Showing posts from October, 2010

String Day

OK, so it was almost a month ago, but I said I would mention String Day, so here we go. 4 weeks ago my flatmate Thordis and I hosted a fibrecraft-themed collegium type thingy at our house. There was weaving, tablet weaving, inkle weaving, bobbin lace, knitting, naalbinding, spinning and dyeing, all going on in an ad hoc manner. We got a great turnout, including a couple of people who flew down from Ildhafn to attend, and because it was hosted at our house, the event was free. I recommend the format. Mistress Katharina, one of the Ildhafners, took quite a few photos, which can be seen here .

An Updated Kaukola Pattern

Someone asked earlier today on the SCA-Card-Weaving list whether anyone had a pattern for the Kaukola band in Hansen. This prompted me to re-visit my pattern and check it against Hansen, since I've recently found instructions on how to read his mysterious patterns. It turns out the pattern I reconstructed by looking at his band was slightly off, so I've re-jigged my pattern to reflect that. The difference to the appearance of the finished band is pretty trivial. There are just a few extra reversals in column 4. They don't change what colour is up at any point, just the direction of twist. I did have this pattern marked up for half-turns but I've been informed this is incorrect so I've removed them.

Snartemo - Phiala's demo pattern

Warp: Red, yellow, green and blue wool (fibreholics) Weft: same as above (varying colour) Pattern: Phiala's demo Snartemo pattern Cards: 18 Width: 1.6cm Length: 60cm The name "Snartemo" is given to a technique where each hole in a tablet is threaded with a different colour, and tablets are offset a quarter turn from each other so that turning them as a pack produces diagonal lines. Sometimes a card is turned repreatedly backward and forward, forming "floats" where a single colour appears on the top for several passes of the weft. The canonical Snartemo band is Snartemo V, from 7th century Snartemo, Norway. Hansen lists three other bands in a similar technique. This is the band I warped up while demonstrating how to do a Continuous Warp. It is the demonstration pattern (Excel format) Phiala gives showing how to construct a Snartemo pattern, with the green and blue warps swapped because that's how I absentmindedly warped it up. I've also mark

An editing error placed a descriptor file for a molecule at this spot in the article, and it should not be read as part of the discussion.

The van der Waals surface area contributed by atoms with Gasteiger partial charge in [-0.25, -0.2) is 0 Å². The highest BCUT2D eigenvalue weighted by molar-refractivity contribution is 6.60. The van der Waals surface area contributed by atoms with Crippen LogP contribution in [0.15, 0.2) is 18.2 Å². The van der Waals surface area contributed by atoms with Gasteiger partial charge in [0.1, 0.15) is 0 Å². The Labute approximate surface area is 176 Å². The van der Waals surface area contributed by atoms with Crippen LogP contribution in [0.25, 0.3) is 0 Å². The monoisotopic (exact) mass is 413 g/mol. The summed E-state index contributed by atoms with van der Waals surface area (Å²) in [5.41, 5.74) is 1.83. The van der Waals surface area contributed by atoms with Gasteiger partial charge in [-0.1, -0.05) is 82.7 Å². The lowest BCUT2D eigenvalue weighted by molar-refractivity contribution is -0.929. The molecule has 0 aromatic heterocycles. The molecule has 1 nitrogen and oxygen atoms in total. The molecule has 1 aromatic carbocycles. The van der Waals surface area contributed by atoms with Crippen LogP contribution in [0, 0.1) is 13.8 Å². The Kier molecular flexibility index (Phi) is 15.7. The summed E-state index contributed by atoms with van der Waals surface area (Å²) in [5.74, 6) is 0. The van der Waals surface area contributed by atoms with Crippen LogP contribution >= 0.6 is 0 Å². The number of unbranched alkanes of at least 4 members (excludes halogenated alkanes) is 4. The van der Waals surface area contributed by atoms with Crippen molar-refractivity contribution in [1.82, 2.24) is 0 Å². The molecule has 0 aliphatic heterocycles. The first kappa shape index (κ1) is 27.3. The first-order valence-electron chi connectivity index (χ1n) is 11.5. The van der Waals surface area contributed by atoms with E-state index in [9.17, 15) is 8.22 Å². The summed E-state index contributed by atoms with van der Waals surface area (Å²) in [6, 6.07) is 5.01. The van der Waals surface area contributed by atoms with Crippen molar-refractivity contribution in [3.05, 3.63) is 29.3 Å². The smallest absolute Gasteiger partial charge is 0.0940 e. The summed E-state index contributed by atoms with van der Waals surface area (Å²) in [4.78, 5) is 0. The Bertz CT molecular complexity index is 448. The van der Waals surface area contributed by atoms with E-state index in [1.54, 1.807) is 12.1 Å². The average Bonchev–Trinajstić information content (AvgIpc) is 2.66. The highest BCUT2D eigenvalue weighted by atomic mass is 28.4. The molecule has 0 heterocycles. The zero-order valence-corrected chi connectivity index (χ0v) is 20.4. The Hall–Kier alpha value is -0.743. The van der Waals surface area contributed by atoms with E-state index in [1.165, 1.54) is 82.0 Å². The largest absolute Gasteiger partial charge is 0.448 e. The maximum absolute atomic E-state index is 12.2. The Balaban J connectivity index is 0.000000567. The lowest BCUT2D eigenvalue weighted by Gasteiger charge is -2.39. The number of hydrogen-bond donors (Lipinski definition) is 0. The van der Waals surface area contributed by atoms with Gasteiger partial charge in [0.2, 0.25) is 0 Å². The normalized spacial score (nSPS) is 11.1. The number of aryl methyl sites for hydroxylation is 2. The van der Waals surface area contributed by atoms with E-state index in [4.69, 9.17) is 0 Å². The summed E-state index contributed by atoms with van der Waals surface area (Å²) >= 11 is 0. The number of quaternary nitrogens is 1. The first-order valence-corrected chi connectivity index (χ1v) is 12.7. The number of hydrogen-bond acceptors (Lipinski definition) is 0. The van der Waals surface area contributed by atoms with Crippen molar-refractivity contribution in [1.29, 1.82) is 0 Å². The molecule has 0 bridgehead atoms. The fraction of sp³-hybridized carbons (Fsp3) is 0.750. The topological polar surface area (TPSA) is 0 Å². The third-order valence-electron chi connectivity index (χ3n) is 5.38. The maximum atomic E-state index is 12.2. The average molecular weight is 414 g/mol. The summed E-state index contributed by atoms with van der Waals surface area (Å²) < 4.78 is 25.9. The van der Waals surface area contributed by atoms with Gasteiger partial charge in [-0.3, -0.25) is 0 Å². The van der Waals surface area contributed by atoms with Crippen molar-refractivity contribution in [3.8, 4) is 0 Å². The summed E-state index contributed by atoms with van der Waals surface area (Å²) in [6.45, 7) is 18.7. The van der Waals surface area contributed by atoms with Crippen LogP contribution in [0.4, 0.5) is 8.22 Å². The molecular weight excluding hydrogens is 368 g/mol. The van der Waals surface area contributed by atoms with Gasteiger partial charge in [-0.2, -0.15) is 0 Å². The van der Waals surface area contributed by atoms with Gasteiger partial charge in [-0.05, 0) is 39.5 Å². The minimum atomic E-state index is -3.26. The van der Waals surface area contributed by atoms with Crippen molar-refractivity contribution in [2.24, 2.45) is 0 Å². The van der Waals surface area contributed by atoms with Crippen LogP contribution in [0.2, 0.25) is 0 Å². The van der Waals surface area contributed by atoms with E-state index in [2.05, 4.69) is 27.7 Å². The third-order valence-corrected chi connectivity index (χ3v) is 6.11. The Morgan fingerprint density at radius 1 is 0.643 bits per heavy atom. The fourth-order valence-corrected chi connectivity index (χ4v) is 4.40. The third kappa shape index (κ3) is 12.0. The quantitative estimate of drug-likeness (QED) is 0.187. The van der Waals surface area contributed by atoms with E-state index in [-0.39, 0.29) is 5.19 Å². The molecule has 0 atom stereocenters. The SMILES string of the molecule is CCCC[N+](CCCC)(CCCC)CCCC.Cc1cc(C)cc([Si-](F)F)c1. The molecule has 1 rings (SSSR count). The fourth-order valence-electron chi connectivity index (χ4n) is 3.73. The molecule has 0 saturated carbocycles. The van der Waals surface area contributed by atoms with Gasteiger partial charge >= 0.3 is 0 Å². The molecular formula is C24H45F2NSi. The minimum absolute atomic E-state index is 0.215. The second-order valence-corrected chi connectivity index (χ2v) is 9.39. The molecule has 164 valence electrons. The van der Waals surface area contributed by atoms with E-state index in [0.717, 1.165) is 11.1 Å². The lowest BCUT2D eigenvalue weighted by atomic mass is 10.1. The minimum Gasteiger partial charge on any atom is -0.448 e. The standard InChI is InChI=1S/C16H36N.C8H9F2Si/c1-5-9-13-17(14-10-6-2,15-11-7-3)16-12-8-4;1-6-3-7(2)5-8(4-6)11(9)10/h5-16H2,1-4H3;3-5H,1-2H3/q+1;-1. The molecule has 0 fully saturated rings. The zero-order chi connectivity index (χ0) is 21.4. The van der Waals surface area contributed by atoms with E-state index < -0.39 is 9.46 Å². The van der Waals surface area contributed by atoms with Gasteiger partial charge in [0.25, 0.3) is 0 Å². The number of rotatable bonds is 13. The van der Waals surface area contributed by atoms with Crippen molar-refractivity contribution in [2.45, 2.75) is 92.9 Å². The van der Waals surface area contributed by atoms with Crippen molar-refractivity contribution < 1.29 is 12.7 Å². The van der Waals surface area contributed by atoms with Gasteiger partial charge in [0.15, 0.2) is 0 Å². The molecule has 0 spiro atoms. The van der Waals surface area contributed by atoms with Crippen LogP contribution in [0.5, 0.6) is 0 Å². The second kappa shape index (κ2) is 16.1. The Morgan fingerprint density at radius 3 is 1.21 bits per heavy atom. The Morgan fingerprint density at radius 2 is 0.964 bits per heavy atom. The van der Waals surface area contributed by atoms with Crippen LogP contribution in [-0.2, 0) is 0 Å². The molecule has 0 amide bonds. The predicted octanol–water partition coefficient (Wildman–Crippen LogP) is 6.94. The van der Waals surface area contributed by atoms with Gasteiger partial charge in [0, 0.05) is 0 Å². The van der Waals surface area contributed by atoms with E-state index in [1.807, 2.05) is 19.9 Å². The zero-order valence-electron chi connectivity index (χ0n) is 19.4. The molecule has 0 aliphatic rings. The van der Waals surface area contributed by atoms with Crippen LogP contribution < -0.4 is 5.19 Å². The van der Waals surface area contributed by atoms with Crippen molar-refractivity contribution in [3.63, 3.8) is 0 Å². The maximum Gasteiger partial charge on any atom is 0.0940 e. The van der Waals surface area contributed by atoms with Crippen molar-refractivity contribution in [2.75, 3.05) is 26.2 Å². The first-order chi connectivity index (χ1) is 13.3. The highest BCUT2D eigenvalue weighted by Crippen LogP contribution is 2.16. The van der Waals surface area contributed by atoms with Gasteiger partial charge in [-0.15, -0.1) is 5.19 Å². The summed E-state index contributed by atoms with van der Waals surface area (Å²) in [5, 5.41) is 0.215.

Continuous Warp

At String Day one of the things I wanted to demonstrate was a continuous warp. If you haven't seen Linda Hedrickson's video on making a continuous warp, you should really go watch it now. She explains the concept beautifully. I will take issue with one thing she says: It doesn't really matter which colours go in which holes I'm sure this was accurate within the wider context of her DVD and this is probably obvious to most of you, but it can matter. If you're doing a doubleface pattern, the two warps of the same colour need to be in adjacent holes. If you're doing a snartemo pattern red-green-blue-yellow, you can't thread the cards up red-blue-green-yellow. I demonstrated the continuous warp on an inkle loom. Instead of the clamp arrangement in Linda Hendrickson's video (which works equally well warping directly onto an oseberg-style loom) where the warps pass from clamp A to clamp B and then back to clamp A, and you drop a card on each side,

Warp Twine Direction vs Ply Direction

While I was weaving the "satin" band, I considered that the poor result might be due to the warp twining going in the same direction as the ply of the silk, so I tried reversing the direction to improve things. Unfortunately it turned out the warp twining was already going in the reverse direction to the ply, so this did nothing to help things! Later on once I'd given up on the card idling I also tried weaving in both directions. Above is a picture of the four different combinations: Warp twining opposite to ply twining, card idling Warp twining same as ply twining, card idling Warp twining opposite to ply twining, no card idling Warp twining same as ply twining, no card idling In retrospect the other one does look best, I think, and the last one definitely the worst.